Field Studies

Hear about Killian Liptrot (left), Cassidy Davis (2nd from left), and Joseph Spinogatti’s (right) London Field Studies experience in their own words.

Experimental Cities: New York City Field Studies

Enhance your current research by traveling to New York City with a small group of your peers to conduct research over spring break. Students complete this week-long field studies program as part of a semester-long research project, using the extraordinary resources of New York City to complement their research. In this program, you’ll also participate in daily group activities and the discussion of a common reader to provide you with a model for how to redefine your own research. Cultural events and excursions supplement the program. 

Borders and Belonging: London Field Studies

Where do we belong? Where do you feel most at home? In the lab? In the woods? On the road or at your kitchen table? What defines home for us? Our places of work or our places of rest; the presence or the absence of other people, landscapes, or things? Explore these questions and your own research project in the global city of London; a city in flux, in a region and world in tumult. In this rigorous field study, you will travel to London, England, during the first two weeks of May to access resources unavailable in the United States and to enrich your independent spring and summer term-long research.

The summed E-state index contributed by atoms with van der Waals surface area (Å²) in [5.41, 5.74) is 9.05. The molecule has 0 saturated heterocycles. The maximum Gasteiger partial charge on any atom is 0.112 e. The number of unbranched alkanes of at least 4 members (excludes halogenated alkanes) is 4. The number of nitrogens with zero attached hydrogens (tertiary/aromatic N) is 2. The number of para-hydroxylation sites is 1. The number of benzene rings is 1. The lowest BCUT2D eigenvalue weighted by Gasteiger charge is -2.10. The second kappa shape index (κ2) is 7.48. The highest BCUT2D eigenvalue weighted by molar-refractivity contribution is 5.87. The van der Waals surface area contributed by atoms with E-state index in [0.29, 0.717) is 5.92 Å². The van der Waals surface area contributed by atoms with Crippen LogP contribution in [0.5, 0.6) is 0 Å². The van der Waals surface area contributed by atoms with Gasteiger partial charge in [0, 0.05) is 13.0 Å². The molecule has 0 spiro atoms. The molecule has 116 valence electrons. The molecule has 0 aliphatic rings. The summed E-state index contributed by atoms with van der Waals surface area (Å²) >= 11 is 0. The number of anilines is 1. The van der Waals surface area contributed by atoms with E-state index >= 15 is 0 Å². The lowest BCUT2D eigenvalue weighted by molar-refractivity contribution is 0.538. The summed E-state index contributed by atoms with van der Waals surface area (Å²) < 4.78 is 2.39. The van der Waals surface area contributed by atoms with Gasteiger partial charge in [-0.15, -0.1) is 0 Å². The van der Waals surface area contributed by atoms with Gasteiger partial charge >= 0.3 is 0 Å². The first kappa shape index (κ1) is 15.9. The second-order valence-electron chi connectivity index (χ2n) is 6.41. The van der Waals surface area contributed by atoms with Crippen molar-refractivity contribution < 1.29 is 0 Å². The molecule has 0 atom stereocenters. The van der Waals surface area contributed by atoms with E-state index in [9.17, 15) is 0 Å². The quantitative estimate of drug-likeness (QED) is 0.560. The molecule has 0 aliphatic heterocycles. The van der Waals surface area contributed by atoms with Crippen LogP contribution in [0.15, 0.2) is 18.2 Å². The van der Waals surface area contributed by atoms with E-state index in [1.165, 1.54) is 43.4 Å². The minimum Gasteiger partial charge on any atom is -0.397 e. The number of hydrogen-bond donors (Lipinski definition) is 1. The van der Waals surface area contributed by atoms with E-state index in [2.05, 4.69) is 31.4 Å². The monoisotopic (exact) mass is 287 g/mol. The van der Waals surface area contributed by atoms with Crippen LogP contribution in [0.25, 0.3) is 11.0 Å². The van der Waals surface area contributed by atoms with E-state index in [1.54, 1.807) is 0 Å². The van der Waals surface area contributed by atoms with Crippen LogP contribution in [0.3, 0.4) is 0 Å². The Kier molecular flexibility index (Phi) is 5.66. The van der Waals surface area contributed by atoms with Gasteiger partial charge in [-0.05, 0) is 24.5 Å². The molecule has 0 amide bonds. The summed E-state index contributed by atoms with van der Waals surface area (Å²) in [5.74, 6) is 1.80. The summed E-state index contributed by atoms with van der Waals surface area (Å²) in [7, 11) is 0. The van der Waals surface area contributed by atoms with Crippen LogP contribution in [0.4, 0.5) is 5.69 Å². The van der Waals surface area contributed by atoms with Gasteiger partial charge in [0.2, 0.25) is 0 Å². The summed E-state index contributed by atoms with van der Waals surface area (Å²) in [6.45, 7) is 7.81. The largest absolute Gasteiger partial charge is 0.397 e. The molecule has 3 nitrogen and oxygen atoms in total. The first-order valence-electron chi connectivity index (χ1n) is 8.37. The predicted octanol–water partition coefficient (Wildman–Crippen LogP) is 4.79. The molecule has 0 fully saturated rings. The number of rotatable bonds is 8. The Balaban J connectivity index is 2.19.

Participants will be immersed in an innovative urban center—the most populous capital of Western Europe and one of the world’s global cities—as well as a community of their peers, undergraduates dedicated to independently designed research projects. The city of London and the Field Studies program empower you to not only improve your research project, but also to see it and yourself in an international context.

In pre- and post-trip meetings with your peers, you also will discuss the thematic similarities and differences between your diverse projects. While you will conduct the majority of your study independently, at locations decided by you and a faculty mentor, planned cultural activities and daily group discussions will enhance your project.